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Richard Taruskin entitled his 1988 polemical critique of the notion of ‘authenticity’ in the context of historically informed performance, ‘The Pastness of the Present and the Presence of the Past’.
As the editor of Opera magazine, John Allison, notes in his editorial in the June issue, Donizetti fans are currently spoilt for choice, enjoying a ‘Donizetti revival’ with productions of several of the composer’s lesser known works cropping up in houses around the world.
Philippe Jaroussky lends poetry and poise to the sounds of nineteenth- and
Carolyn Sampson has long avoided the harsh glare of stardom but become a favourite singer for “those in the know” — and if you are not one of those it is about time you were.
This Winterreise is the final instalment of Matthias Goerne’s series of Schubert lieder for Harmonia Mundi and it brings the Matthias Goerne Schubert Edition, begun in 2008, to a dark, harrowing close.
This elegant, smartly-paced film turns Gluck’s Orfeo into a Dostoevskian study of a guilt-wracked misanthrope, portrayed by American countertenor Bejun Mehta.
We see the characters first in two boxes at an opera house. The five singers share a box and stare at the stage. But Konstanze’s eye is caught by a man in a box opposite: Bassa Selim (actor Tobias Moretti), who stares steadily at her and broods in voiceover at having lost her, his inspiration.
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Bernarda Fink’s recording of Gustav Mahler’s Lieder is an important new release that includes outstanding performances of the composer’s well-known songs, along with compelling readings of some less-familiar ones.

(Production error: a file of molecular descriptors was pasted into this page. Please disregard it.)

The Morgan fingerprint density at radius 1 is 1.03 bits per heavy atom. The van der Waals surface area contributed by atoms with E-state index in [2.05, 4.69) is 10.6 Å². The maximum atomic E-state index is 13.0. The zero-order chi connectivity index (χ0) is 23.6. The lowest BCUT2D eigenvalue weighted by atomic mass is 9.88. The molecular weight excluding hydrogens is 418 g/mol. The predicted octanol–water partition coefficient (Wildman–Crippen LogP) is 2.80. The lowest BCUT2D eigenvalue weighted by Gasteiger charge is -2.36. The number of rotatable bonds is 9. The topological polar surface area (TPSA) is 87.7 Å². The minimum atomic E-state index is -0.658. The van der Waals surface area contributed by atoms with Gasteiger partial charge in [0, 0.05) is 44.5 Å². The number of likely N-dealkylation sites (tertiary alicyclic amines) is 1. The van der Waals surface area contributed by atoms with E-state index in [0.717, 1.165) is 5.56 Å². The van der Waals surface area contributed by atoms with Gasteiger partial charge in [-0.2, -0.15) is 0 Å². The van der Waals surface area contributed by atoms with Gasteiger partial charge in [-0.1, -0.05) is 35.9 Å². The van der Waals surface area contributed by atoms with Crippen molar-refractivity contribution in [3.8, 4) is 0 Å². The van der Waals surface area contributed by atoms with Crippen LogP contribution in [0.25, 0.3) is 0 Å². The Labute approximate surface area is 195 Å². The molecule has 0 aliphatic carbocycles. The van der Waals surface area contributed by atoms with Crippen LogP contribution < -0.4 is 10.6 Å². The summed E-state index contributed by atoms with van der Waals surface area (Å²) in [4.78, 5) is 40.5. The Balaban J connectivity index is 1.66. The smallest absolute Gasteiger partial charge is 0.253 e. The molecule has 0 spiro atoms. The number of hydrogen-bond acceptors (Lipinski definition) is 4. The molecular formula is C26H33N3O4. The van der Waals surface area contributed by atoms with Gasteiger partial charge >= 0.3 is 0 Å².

Das Rheingold launches what is perhaps the single most ambitious project in opera, Richard Wagner’s Der Ring des Nibelungen.
This live performance of Laurent Pelly’s Glyndebourne staging of
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disc set — the discs are presented in a hard-backed, glossy-leaved book and
supplemented by numerous production photographs and an informative article by
Julian Johnson — is certainly stylish and unquestionably recommendable.
Recorded at a live performance in 2012, this CD brings together an eclectic
selection of turn-of-the-century orchestral songs and affirms the extraordinary
versatility, musicianship and technical accomplishment of mezzo-soprano
Once I was: Songs by Ricky Ian Gordon features an assortment of
songs by Ricky Ian Gordon interpreted by soprano Stacey Tappan, a longtime
friend of the composer since their work on his opera Morning Star at
the Lyric Opera of Chicago.
Alfredo Kraus, one of the most astute artists in operatic history in terms of careful management of technique and vocal resources, once said in an interview that ‘you have to make a choice when you start to sing and decide whether you want to service the music, and be at the top of your art, or if you want to be a very popular tenor.’
In generations past, an important singer’s first recording of Italian arias would almost invariably have included the music of Verdi.
With celebrations of the Verdi Bicentennial in full swing, there have been
many grumblings about the precarious state of Verdi singing in the world’s
major opera houses today.
In the thirty-five years immediately following its American première at the Metropolitan Opera in 1914, Italo Montemezzi’s ‘Tragic Poem in Three Acts’ L’amore dei tre re was performed in New York on sixty-six occasions.